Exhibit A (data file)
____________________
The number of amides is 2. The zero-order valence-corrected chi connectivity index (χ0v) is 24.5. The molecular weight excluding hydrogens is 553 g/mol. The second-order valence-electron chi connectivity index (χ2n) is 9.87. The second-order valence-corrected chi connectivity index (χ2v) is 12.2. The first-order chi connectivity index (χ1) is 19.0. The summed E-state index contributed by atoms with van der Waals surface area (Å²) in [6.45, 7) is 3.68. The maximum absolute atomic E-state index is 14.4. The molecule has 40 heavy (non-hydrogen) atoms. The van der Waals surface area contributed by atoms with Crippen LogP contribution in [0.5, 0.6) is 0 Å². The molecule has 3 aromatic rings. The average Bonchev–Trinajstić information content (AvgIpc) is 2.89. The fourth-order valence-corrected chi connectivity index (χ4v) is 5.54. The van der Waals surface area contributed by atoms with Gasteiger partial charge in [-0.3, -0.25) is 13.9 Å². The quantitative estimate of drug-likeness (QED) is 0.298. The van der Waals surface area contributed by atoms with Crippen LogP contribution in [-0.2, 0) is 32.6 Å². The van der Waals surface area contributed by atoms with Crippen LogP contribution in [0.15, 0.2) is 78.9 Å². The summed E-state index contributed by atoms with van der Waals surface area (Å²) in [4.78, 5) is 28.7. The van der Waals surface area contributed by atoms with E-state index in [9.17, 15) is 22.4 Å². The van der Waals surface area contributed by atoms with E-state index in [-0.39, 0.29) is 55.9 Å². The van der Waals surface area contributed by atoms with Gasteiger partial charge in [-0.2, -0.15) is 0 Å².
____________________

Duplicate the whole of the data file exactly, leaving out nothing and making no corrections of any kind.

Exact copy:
The number of amides is 2. The zero-order valence-corrected chi connectivity index (χ0v) is 24.5. The molecular weight excluding hydrogens is 553 g/mol. The second-order valence-electron chi connectivity index (χ2n) is 9.87. The second-order valence-corrected chi connectivity index (χ2v) is 12.2. The first-order chi connectivity index (χ1) is 19.0. The summed E-state index contributed by atoms with van der Waals surface area (Å²) in [6.45, 7) is 3.68. The maximum absolute atomic E-state index is 14.4. The molecule has 40 heavy (non-hydrogen) atoms. The van der Waals surface area contributed by atoms with Crippen LogP contribution in [0.5, 0.6) is 0 Å². The molecule has 3 aromatic rings. The average Bonchev–Trinajstić information content (AvgIpc) is 2.89. The fourth-order valence-corrected chi connectivity index (χ4v) is 5.54. The van der Waals surface area contributed by atoms with Gasteiger partial charge in [-0.3, -0.25) is 13.9 Å². The quantitative estimate of drug-likeness (QED) is 0.298. The van der Waals surface area contributed by atoms with Crippen LogP contribution in [-0.2, 0) is 32.6 Å². The van der Waals surface area contributed by atoms with Crippen LogP contribution in [0.15, 0.2) is 78.9 Å². The summed E-state index contributed by atoms with van der Waals surface area (Å²) in [4.78, 5) is 28.7. The van der Waals surface area contributed by atoms with E-state index in [9.17, 15) is 22.4 Å². The van der Waals surface area contributed by atoms with E-state index in [-0.39, 0.29) is 55.9 Å². The van der Waals surface area contributed by atoms with Gasteiger partial charge in [-0.2, -0.15) is 0 Å².